The unit numbered 21 and controlled a staff of up to 200 full time and casual locals.
Our families came with us with the exception of children above Grade 5 who had to attend boarding school in Australia.
There were no supermarkets or little shops in the town of Mendi. The nearest supermarket was 155 km away at Mt Hagen (gravel road). The RAAF would bring in supplies from time to time.
Power was intermittent and most of us purchased 2.5 KVA generators to ensure refrigeration and lighting.
As a Transport Corps Officer, I was responsible to a Major for two workshops and a fleet of vehicles ranging from motor cycles to bulldozers and this included the government vehicles for the province.
The Major was responsible for millions of dollars.
Probably the most challenging army posting for the majority of those who served in 12 CE Works.
The officers commanding (two in my term) of the 12 CE in Mendi both received an MBE and deservedly so, however the rest of us did our job and it would be nice to receive the same recognition as those who came before us.”
Ross Eastgate in a column published in the Townsville Bulletin made these remarks about 12 CE Works in Mendi:
The sappers built and maintained roads and bridges throughout the province as well as providing essential town services like power and water they and their families required to survive in this remote locality.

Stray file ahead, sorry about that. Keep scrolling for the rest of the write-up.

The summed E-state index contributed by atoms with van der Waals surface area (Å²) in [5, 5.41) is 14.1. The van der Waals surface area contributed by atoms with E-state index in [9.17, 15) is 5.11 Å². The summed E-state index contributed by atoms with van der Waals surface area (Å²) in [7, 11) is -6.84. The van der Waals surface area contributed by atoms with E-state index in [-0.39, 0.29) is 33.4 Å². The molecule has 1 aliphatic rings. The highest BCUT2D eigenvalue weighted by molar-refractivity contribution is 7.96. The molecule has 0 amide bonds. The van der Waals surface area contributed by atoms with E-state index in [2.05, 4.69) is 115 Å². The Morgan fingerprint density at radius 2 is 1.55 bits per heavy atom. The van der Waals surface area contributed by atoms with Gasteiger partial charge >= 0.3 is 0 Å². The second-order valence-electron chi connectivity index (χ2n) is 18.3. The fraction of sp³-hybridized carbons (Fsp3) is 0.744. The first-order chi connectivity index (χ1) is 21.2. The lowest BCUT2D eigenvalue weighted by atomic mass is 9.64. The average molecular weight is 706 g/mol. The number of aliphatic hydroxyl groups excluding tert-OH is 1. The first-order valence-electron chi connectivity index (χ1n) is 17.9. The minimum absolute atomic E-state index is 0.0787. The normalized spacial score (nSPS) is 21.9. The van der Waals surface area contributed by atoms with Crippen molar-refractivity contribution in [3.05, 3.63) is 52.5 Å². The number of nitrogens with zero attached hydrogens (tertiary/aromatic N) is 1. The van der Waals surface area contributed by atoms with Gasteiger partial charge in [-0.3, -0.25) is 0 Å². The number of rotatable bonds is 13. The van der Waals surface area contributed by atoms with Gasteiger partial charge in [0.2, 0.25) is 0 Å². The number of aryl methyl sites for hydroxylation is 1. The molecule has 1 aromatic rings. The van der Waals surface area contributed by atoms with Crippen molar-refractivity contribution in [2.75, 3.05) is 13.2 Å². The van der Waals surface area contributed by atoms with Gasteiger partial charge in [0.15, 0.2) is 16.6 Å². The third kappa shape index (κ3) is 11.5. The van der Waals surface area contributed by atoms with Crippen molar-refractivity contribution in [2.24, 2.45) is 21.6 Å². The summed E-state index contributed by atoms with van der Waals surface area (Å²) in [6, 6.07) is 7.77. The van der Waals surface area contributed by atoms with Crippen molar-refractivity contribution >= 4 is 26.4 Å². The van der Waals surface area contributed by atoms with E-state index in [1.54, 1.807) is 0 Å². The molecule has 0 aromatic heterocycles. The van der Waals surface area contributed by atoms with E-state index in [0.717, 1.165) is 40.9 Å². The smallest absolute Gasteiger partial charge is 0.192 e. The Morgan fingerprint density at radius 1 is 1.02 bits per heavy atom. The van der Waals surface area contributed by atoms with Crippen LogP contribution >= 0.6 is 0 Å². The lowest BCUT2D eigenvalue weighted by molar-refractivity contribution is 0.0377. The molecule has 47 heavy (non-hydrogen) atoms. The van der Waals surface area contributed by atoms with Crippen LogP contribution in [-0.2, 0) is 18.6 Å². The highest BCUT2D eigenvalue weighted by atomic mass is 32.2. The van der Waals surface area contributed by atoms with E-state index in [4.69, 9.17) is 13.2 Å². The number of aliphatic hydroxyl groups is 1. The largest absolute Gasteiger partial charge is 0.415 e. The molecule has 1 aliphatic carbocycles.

Initially they built their own married quarters as well as the offices and buildings from which they worked.
They also built and maintained provincial facilities such as health clinics. Road access to Mt Hagen and the nearest port, Lae, was limited so they often required RAAF heavy airlift support to deliver essential supplies.
The army provided family medical kits so health needs were self-diagnosed and treated. Serious health issues required aero-medical evacuation. Wives too, particularly those who were nurses and teachers performed vital community functions.
An important role was training locals to be able to assume 12 CE Works roles when inevitably the unit would be returned to Australia in 1999.
My father, Simon Papu, who worked building and maintaining roads under the leadership of the 12 CE team, spoke of how disciplined and work-conscious the Australian soldiers were.